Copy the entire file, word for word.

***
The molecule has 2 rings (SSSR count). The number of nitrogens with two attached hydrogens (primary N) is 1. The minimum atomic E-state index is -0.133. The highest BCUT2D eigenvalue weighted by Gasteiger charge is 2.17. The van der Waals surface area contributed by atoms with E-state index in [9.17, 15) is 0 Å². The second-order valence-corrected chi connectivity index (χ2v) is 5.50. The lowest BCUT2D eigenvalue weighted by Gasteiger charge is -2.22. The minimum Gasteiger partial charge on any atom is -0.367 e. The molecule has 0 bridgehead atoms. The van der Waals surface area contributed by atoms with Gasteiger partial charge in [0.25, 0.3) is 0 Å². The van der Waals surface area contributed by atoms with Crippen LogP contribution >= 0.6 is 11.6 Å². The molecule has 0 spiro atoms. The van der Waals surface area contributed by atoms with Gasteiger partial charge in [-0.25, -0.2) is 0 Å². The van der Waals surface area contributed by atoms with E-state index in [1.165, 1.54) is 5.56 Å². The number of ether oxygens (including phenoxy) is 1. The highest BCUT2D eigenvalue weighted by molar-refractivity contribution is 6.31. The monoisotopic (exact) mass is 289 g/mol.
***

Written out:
The molecule has 2 rings (SSSR count). The number of nitrogens with two attached hydrogens (primary N) is 1. The minimum atomic E-state index is -0.133. The highest BCUT2D eigenvalue weighted by Gasteiger charge is 2.17. The van der Waals surface area contributed by atoms with E-state index in [9.17, 15) is 0 Å². The second-order valence-corrected chi connectivity index (χ2v) is 5.50. The lowest BCUT2D eigenvalue weighted by Gasteiger charge is -2.22. The minimum Gasteiger partial charge on any atom is -0.367 e. The molecule has 0 bridgehead atoms. The van der Waals surface area contributed by atoms with Gasteiger partial charge in [0.25, 0.3) is 0 Å². The van der Waals surface area contributed by atoms with Crippen LogP contribution >= 0.6 is 11.6 Å². The molecule has 0 spiro atoms. The van der Waals surface area contributed by atoms with Gasteiger partial charge in [-0.25, -0.2) is 0 Å². The van der Waals surface area contributed by atoms with E-state index in [1.165, 1.54) is 5.56 Å². The number of ether oxygens (including phenoxy) is 1. The highest BCUT2D eigenvalue weighted by molar-refractivity contribution is 6.31. The monoisotopic (exact) mass is 289 g/mol.